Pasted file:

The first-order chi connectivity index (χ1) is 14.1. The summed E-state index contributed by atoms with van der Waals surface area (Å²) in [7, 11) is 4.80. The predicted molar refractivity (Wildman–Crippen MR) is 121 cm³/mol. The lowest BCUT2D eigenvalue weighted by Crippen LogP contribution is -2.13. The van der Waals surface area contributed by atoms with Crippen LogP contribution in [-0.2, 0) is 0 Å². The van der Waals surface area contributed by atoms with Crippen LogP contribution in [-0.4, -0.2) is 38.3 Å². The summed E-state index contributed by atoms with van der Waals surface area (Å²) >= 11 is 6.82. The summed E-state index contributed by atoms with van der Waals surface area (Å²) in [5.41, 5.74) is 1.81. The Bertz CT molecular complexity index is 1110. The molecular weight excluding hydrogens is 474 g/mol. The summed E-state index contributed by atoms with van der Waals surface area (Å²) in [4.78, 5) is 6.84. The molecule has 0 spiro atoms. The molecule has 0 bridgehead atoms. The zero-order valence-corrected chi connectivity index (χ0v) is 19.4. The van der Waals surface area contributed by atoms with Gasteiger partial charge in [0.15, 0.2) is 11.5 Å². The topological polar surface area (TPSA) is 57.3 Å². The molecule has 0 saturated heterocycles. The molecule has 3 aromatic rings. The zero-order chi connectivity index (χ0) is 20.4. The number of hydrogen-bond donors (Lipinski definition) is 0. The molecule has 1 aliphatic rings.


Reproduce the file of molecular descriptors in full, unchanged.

The first-order chi connectivity index (χ1) is 14.1. The summed E-state index contributed by atoms with van der Waals surface area (Å²) in [7, 11) is 4.80. The predicted molar refractivity (Wildman–Crippen MR) is 121 cm³/mol. The lowest BCUT2D eigenvalue weighted by Crippen LogP contribution is -2.13. The van der Waals surface area contributed by atoms with Crippen LogP contribution in [-0.2, 0) is 0 Å². The van der Waals surface area contributed by atoms with Crippen LogP contribution in [-0.4, -0.2) is 38.3 Å². The summed E-state index contributed by atoms with van der Waals surface area (Å²) >= 11 is 6.82. The summed E-state index contributed by atoms with van der Waals surface area (Å²) in [5.41, 5.74) is 1.81. The Bertz CT molecular complexity index is 1110. The molecular weight excluding hydrogens is 474 g/mol. The summed E-state index contributed by atoms with van der Waals surface area (Å²) in [4.78, 5) is 6.84. The molecule has 0 spiro atoms. The molecule has 0 bridgehead atoms. The zero-order valence-corrected chi connectivity index (χ0v) is 19.4. The van der Waals surface area contributed by atoms with Gasteiger partial charge in [0.15, 0.2) is 11.5 Å². The topological polar surface area (TPSA) is 57.3 Å². The molecule has 0 saturated heterocycles. The molecule has 3 aromatic rings. The zero-order chi connectivity index (χ0) is 20.4. The number of hydrogen-bond donors (Lipinski definition) is 0. The molecule has 1 aliphatic rings.